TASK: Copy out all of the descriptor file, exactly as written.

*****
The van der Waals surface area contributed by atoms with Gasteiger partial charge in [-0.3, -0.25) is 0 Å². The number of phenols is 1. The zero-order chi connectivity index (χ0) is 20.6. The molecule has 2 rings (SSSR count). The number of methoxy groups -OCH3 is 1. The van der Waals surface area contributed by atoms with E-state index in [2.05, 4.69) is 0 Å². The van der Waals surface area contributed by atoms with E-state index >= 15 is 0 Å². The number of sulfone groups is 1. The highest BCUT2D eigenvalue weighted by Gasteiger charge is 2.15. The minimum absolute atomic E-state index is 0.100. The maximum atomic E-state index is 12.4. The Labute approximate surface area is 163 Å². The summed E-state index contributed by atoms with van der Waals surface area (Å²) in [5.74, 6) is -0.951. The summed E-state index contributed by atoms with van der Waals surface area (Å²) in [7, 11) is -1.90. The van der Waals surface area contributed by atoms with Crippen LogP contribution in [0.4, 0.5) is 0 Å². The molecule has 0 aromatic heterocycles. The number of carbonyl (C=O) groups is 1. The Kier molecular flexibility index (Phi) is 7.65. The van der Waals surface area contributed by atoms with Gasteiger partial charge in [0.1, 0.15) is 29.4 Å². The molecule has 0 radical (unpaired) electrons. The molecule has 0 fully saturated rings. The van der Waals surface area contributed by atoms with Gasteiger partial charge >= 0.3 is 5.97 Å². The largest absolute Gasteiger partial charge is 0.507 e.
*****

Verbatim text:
The van der Waals surface area contributed by atoms with Gasteiger partial charge in [-0.3, -0.25) is 0 Å². The number of phenols is 1. The zero-order chi connectivity index (χ0) is 20.6. The molecule has 2 rings (SSSR count). The number of methoxy groups -OCH3 is 1. The van der Waals surface area contributed by atoms with E-state index in [2.05, 4.69) is 0 Å². The van der Waals surface area contributed by atoms with E-state index >= 15 is 0 Å². The number of sulfone groups is 1. The highest BCUT2D eigenvalue weighted by Gasteiger charge is 2.15. The minimum absolute atomic E-state index is 0.100. The maximum atomic E-state index is 12.4. The Labute approximate surface area is 163 Å². The summed E-state index contributed by atoms with van der Waals surface area (Å²) in [5.74, 6) is -0.951. The summed E-state index contributed by atoms with van der Waals surface area (Å²) in [7, 11) is -1.90. The van der Waals surface area contributed by atoms with Crippen LogP contribution in [0.4, 0.5) is 0 Å². The molecule has 0 aromatic heterocycles. The number of carbonyl (C=O) groups is 1. The Kier molecular flexibility index (Phi) is 7.65. The van der Waals surface area contributed by atoms with Gasteiger partial charge in [0.1, 0.15) is 29.4 Å². The molecule has 0 radical (unpaired) electrons. The molecule has 0 fully saturated rings. The van der Waals surface area contributed by atoms with Gasteiger partial charge >= 0.3 is 5.97 Å². The largest absolute Gasteiger partial charge is 0.507 e.